Navigating the Middle

through adolescents, menopause, aging parents & other flying debris



You Are So Beautiful

Okay, I’m dating myself with this one, but when the Daily Post offered the blogging prompt – ABSOLUTE BEAUTY: Do you agree that beauty is in the eye of the beholder? – a familiar melody began to swim ’round my head. The song? “You Are So Beautiful.”

My husband and I have a long standing joke about this one; it goes something like this.

We’re getting ready for bed when my husband turns to me, stares into my eyes and confesses, “You know something, you are so beautiful…”

I give him that “here it comes” look before he breaks the spell with “…to me.”

Now why’d he have to go and say that? Which is precisely what I think every time I hear or think about that song.

In case you’re on the other side of forty, here are the lyrics:

You are so beautiful
To me
You are so beautiful
To me
Can’t you see
You’re everything I hoped for
You’re everything I need
You are so beautiful
To me

How writers Billy Preston and Bruce Fisher ever managed to turn those nine lines into a song lasting two minutes and 45 seconds is still a mystery to me. What’s more incredible is it reached number five on the Billboards Hot 100 Singles Chart in 1975. How did that happen? Didn’t anyone notice the backhanded compliment when Joe Cocker croons, “…to me”?

I decided to listen to the song again tonight, while I wrote this post. When Cocker reached the end of the song where his voice becomes a little shaky, I imagined him singing not to a lover but to his infant son or daughter, or to his child, sick in a hospital bed.

When I behold it in these terms, the song is indeed beautiful, to me too.



Day 22: The Brady Bunch

Long before I ever wanted to be a Huxtable, I wanted to be a Brady. Not the “Time to Change” singing Bradys, but the Brady Bunch family. I thought I might have a chance after cousin Oliver came to live with them. The show might need an additional girl to keep the cast balanced. Never mind that I am black; I could have been adopted. In my mind, the Bradys were the the ideal family. They had two loving parents, an equal number of boys and girls, Jack-n-Jill bathrooms, and a dog, named Tiger. But I may have REALLY wanted to be a Brady because:

  1. They lived in a two-story home. Having spent grades K-12 in a rancher, I always wanted an upstairs with a banister. I finally got the privilege to carry laundry down the stairs after I got married. (YAY ME!)
  2. They owned a station wagon. When I was younger, I remember asking my parents if we could get a station wagon. I’m not exactly sure what my mother said, but it was something like  she was too hip to drive a station wagon…a point I later understood when my oldest son asked that we get a minivan.
  3. And the Bradys had a live-in maid. To be more precise, they had Alice. She took care of the family; Alice did the cooking dusting, and vacuuming. That left the Brady kids free to do homework at the kitchen table, play outside on the artificial turf, and talk to Alice about their problems.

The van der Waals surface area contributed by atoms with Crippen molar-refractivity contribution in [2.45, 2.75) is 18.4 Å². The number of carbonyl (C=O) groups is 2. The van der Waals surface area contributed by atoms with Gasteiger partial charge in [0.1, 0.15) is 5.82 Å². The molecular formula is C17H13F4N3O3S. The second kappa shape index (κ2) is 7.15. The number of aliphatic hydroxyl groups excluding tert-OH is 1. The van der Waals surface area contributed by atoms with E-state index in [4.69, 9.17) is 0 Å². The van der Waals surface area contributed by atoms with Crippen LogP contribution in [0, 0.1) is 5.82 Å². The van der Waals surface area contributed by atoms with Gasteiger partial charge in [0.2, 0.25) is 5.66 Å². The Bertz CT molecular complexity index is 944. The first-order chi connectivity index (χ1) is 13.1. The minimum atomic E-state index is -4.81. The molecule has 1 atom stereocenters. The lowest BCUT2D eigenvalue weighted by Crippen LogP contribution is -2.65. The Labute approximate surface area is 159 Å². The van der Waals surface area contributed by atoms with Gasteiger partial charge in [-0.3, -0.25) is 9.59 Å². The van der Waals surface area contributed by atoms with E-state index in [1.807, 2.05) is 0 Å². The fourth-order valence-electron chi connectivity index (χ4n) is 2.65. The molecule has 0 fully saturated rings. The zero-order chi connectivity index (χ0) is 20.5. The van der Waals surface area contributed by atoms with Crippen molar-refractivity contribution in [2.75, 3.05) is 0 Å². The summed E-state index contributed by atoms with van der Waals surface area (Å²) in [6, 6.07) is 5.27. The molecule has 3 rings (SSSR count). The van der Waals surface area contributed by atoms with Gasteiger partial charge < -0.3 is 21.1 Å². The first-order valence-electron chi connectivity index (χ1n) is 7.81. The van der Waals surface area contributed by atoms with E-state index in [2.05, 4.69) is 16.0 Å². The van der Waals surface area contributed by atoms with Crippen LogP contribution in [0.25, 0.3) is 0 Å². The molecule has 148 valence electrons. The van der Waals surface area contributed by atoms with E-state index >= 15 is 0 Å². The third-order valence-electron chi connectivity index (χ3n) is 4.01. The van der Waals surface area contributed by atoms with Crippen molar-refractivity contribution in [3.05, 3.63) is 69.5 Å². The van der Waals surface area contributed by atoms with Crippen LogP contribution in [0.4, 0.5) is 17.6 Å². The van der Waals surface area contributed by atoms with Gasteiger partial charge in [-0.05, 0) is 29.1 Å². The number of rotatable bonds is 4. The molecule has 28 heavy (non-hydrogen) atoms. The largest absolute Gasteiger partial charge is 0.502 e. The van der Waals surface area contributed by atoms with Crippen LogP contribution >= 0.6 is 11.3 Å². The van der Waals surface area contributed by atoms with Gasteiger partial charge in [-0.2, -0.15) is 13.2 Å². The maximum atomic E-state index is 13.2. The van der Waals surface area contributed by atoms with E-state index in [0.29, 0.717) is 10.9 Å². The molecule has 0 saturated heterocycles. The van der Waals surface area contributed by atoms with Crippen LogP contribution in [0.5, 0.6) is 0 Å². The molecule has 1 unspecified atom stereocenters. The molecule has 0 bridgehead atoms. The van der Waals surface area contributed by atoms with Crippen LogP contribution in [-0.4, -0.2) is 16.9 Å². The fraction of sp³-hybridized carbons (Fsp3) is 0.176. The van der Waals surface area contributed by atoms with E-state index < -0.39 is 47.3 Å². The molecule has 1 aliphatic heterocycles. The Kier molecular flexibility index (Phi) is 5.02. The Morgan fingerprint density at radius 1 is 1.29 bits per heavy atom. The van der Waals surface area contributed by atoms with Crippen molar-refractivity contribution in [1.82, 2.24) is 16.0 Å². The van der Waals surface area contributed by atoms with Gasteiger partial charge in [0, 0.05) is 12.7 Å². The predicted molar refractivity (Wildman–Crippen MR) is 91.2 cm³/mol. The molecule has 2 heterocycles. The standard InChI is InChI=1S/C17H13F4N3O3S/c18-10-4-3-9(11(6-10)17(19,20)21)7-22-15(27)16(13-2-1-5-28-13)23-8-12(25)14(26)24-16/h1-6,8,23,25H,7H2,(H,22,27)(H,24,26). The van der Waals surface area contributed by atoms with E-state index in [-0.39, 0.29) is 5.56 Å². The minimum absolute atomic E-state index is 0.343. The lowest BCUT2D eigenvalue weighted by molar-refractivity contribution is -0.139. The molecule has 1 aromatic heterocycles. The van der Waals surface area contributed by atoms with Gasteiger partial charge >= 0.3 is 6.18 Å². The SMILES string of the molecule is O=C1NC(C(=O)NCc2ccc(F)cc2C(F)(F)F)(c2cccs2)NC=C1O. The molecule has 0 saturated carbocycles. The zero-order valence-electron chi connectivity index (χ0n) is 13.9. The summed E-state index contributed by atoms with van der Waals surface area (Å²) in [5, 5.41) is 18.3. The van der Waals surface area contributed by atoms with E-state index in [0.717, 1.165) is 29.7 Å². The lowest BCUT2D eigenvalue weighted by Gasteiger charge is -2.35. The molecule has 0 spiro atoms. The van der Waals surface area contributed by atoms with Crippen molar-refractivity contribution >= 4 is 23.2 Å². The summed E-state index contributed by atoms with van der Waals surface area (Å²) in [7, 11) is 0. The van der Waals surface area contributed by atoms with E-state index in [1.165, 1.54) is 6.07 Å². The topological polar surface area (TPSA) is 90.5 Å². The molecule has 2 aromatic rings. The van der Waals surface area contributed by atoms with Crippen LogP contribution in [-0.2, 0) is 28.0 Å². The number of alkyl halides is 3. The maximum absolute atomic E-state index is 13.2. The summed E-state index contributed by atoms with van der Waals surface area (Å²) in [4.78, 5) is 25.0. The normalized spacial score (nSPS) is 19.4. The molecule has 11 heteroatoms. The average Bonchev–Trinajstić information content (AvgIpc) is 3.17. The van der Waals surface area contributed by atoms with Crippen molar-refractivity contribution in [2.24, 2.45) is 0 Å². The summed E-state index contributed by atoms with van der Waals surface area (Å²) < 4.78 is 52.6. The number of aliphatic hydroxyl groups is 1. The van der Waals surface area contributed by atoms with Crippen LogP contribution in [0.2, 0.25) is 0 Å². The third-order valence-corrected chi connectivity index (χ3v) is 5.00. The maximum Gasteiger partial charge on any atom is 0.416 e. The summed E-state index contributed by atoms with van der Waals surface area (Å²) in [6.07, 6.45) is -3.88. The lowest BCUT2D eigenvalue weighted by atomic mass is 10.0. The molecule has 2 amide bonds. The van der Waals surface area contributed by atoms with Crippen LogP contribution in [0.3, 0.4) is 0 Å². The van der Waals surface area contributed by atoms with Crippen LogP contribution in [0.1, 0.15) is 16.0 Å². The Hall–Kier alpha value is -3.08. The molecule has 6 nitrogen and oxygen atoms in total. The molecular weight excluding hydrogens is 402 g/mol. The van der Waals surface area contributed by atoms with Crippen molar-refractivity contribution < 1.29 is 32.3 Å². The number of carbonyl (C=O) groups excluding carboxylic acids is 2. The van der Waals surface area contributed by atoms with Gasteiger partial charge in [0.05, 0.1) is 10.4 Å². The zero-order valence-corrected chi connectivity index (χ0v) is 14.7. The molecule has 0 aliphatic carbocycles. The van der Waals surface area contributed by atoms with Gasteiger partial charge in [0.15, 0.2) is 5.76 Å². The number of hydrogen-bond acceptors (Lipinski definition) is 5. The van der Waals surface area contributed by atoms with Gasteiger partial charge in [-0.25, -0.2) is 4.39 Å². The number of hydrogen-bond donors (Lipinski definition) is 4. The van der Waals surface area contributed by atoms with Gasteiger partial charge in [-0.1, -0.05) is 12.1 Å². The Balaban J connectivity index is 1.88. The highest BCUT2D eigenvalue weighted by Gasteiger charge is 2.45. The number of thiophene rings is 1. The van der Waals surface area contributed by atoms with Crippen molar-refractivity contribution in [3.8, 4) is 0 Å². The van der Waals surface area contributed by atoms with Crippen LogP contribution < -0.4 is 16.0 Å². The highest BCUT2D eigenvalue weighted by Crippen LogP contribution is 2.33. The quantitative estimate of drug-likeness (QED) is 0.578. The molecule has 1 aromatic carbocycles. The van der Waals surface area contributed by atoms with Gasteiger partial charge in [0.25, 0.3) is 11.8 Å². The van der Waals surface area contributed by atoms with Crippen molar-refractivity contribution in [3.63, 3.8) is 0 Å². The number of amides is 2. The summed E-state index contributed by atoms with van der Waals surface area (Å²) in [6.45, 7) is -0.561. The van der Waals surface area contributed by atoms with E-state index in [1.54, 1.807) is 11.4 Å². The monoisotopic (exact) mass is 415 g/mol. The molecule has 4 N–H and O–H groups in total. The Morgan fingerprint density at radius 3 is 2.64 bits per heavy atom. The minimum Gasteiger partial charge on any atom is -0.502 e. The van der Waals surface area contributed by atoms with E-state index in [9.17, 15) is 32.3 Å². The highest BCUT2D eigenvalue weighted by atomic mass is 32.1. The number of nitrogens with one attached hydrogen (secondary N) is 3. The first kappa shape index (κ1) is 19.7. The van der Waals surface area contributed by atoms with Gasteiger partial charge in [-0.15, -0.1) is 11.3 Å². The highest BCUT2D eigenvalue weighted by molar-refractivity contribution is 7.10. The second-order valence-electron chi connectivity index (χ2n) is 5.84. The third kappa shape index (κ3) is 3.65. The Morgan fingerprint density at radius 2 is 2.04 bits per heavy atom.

…which brings me to the reason for this post. alice2n-1-web Ann B. Davis (Alice) died last night in San Antonio. After leaving the show, Ann became a Christian who spent her later years living her faith and doing church work. I’m sure she will be missed more than the two-story house or the station wagon. R.I.P. Alice.

Day 38: Finding Belle

This Mother’s Day, I was treated to the film, Belle. If you haven’t seen the trailer (or the movie), watch this:

The last time my family and I watched a movie on Mother’s Day  it was Disney’s, The Princess and the Frog. Flashing your Mother’s Day card entitles you to see any “chick flick” or “girl movie” your heart desires, something I largely miss out on living in a house full of men.

But I wouldn’t describe Belle as a chick flick. Belle is the story of Dido Elizabeth Belle Lindsay, the illegitimate mixed-race daughter of an aristocrat. She and her (white) cousin, Elizabeth are raised as sisters, by their great-uncle Lord Mansfield and his wife. Belle’s lineage affords her certain privileges, yet her status prevents her from the traditions of noble social standing.  (i.e., she’s black) While Elizabeth is free to pursue marriage, Belle is left wondering if she will ever find love.  After meeting an idealistic young vicar’s son bent on changing society, he and Belle help shape Lord Mansfield’s role as Lord Chief Justice to end slavery in England.

Powerful stuff!

So what do  The Princess and the Frog and Belle have in common? Very little except that the lead roles are portrayals of black woman, even if one of them is animated. That part is important to me. Like most people, the reflection I see in the mirror is the one I like seeing in media.

Belle is portrayed by Gugu Mbatha-Raw, with whom you will absolutely fall in love. The movie also has a black, woman director, Amma Asante and writer, Misan Sagay.

Like I said, powerful stuff!

We found it playing at Bethesda Row Cinema. It is available in limited release, but hopefully you will support it, if (and when) it comes to your area. And don’t forget to let me know what you think about it.


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